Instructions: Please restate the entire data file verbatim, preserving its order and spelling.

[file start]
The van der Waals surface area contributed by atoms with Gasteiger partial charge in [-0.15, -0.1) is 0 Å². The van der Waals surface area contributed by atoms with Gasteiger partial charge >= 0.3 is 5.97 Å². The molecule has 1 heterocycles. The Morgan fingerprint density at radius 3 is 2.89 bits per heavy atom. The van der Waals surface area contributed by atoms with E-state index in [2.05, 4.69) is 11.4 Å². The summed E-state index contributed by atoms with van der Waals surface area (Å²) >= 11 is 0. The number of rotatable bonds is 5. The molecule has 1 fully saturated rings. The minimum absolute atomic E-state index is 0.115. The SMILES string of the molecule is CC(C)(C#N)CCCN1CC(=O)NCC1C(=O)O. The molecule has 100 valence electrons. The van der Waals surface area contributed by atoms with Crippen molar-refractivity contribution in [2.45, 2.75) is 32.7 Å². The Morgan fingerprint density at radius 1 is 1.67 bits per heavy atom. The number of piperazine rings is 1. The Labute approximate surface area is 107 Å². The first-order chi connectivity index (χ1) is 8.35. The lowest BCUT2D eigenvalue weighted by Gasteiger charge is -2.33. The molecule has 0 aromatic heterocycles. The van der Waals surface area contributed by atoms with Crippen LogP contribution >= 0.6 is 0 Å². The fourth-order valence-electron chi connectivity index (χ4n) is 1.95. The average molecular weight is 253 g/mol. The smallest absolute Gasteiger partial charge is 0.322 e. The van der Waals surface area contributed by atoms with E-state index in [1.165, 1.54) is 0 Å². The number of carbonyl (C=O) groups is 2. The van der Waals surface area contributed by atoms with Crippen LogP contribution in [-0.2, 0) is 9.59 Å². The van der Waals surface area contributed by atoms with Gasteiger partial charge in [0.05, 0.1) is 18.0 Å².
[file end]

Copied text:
The van der Waals surface area contributed by atoms with Gasteiger partial charge in [-0.15, -0.1) is 0 Å². The van der Waals surface area contributed by atoms with Gasteiger partial charge >= 0.3 is 5.97 Å². The molecule has 1 heterocycles. The Morgan fingerprint density at radius 3 is 2.89 bits per heavy atom. The van der Waals surface area contributed by atoms with E-state index in [2.05, 4.69) is 11.4 Å². The summed E-state index contributed by atoms with van der Waals surface area (Å²) >= 11 is 0. The number of rotatable bonds is 5. The molecule has 1 fully saturated rings. The minimum absolute atomic E-state index is 0.115. The SMILES string of the molecule is CC(C)(C#N)CCCN1CC(=O)NCC1C(=O)O. The molecule has 100 valence electrons. The van der Waals surface area contributed by atoms with Crippen molar-refractivity contribution in [2.45, 2.75) is 32.7 Å². The Morgan fingerprint density at radius 1 is 1.67 bits per heavy atom. The number of piperazine rings is 1. The Labute approximate surface area is 107 Å². The first-order chi connectivity index (χ1) is 8.35. The lowest BCUT2D eigenvalue weighted by Gasteiger charge is -2.33. The molecule has 0 aromatic heterocycles. The van der Waals surface area contributed by atoms with Crippen LogP contribution >= 0.6 is 0 Å². The fourth-order valence-electron chi connectivity index (χ4n) is 1.95. The average molecular weight is 253 g/mol. The smallest absolute Gasteiger partial charge is 0.322 e. The van der Waals surface area contributed by atoms with E-state index in [1.165, 1.54) is 0 Å². The number of carbonyl (C=O) groups is 2. The van der Waals surface area contributed by atoms with Crippen LogP contribution in [-0.2, 0) is 9.59 Å². The van der Waals surface area contributed by atoms with Gasteiger partial charge in [0.05, 0.1) is 18.0 Å².